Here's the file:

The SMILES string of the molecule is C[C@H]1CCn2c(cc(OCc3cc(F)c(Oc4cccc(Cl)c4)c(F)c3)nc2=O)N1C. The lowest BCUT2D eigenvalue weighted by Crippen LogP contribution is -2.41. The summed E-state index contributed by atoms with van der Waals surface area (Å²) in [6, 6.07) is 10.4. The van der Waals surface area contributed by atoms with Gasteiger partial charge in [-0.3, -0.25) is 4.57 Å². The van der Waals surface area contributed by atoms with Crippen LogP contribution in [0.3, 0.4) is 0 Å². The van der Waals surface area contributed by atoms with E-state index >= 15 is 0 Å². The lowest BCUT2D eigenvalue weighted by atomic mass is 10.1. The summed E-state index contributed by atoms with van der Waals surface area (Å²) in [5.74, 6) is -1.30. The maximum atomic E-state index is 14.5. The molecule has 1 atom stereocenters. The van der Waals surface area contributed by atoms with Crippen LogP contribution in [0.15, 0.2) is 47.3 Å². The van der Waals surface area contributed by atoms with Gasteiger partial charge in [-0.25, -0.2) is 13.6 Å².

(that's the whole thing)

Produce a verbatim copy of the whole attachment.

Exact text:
The SMILES string of the molecule is C[C@H]1CCn2c(cc(OCc3cc(F)c(Oc4cccc(Cl)c4)c(F)c3)nc2=O)N1C. The lowest BCUT2D eigenvalue weighted by Crippen LogP contribution is -2.41. The summed E-state index contributed by atoms with van der Waals surface area (Å²) in [6, 6.07) is 10.4. The van der Waals surface area contributed by atoms with Gasteiger partial charge in [-0.3, -0.25) is 4.57 Å². The van der Waals surface area contributed by atoms with Crippen LogP contribution in [0.3, 0.4) is 0 Å². The van der Waals surface area contributed by atoms with E-state index >= 15 is 0 Å². The lowest BCUT2D eigenvalue weighted by atomic mass is 10.1. The summed E-state index contributed by atoms with van der Waals surface area (Å²) in [5.74, 6) is -1.30. The maximum atomic E-state index is 14.5. The molecule has 1 atom stereocenters. The van der Waals surface area contributed by atoms with Crippen LogP contribution in [0.15, 0.2) is 47.3 Å². The van der Waals surface area contributed by atoms with Gasteiger partial charge in [-0.25, -0.2) is 13.6 Å².